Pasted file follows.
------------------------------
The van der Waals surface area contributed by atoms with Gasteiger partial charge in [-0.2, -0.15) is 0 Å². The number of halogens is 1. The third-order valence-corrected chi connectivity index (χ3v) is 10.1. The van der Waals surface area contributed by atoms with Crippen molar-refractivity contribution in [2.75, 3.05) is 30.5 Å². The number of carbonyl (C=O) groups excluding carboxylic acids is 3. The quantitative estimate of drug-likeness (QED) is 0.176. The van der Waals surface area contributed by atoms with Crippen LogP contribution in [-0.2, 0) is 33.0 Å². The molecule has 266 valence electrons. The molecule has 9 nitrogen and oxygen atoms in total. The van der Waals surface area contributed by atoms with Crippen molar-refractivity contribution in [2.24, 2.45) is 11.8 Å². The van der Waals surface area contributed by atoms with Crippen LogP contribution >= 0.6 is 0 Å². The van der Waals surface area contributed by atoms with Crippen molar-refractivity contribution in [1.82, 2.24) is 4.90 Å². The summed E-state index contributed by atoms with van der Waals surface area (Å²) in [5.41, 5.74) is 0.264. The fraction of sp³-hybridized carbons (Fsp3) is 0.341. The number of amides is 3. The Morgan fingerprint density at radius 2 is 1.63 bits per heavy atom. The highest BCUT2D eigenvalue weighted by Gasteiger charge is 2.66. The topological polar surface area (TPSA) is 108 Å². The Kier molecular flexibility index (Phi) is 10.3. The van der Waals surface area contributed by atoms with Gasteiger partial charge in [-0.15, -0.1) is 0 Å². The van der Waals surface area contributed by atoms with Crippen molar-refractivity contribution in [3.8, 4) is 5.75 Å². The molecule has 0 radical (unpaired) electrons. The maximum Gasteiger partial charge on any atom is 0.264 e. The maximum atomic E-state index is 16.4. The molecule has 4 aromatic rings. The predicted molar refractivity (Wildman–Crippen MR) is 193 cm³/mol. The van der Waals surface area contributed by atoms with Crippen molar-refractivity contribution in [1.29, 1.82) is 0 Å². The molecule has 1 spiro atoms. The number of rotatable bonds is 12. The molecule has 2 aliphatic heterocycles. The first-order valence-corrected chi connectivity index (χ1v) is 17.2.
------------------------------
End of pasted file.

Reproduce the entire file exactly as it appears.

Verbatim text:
The van der Waals surface area contributed by atoms with Gasteiger partial charge in [-0.2, -0.15) is 0 Å². The number of halogens is 1. The third-order valence-corrected chi connectivity index (χ3v) is 10.1. The van der Waals surface area contributed by atoms with Crippen molar-refractivity contribution in [2.75, 3.05) is 30.5 Å². The number of carbonyl (C=O) groups excluding carboxylic acids is 3. The quantitative estimate of drug-likeness (QED) is 0.176. The van der Waals surface area contributed by atoms with Crippen LogP contribution in [-0.2, 0) is 33.0 Å². The molecule has 266 valence electrons. The molecule has 9 nitrogen and oxygen atoms in total. The van der Waals surface area contributed by atoms with Crippen molar-refractivity contribution in [2.24, 2.45) is 11.8 Å². The van der Waals surface area contributed by atoms with Crippen LogP contribution >= 0.6 is 0 Å². The van der Waals surface area contributed by atoms with Crippen molar-refractivity contribution in [1.82, 2.24) is 4.90 Å². The summed E-state index contributed by atoms with van der Waals surface area (Å²) in [5.41, 5.74) is 0.264. The fraction of sp³-hybridized carbons (Fsp3) is 0.341. The number of amides is 3. The Morgan fingerprint density at radius 2 is 1.63 bits per heavy atom. The highest BCUT2D eigenvalue weighted by Gasteiger charge is 2.66. The topological polar surface area (TPSA) is 108 Å². The Kier molecular flexibility index (Phi) is 10.3. The van der Waals surface area contributed by atoms with Gasteiger partial charge in [-0.15, -0.1) is 0 Å². The van der Waals surface area contributed by atoms with Crippen molar-refractivity contribution in [3.8, 4) is 5.75 Å². The molecule has 0 radical (unpaired) electrons. The maximum Gasteiger partial charge on any atom is 0.264 e. The maximum atomic E-state index is 16.4. The molecule has 4 aromatic rings. The predicted molar refractivity (Wildman–Crippen MR) is 193 cm³/mol. The van der Waals surface area contributed by atoms with Crippen molar-refractivity contribution in [1.29, 1.82) is 0 Å². The molecule has 1 spiro atoms. The number of rotatable bonds is 12. The molecule has 2 aliphatic heterocycles. The first-order valence-corrected chi connectivity index (χ1v) is 17.2.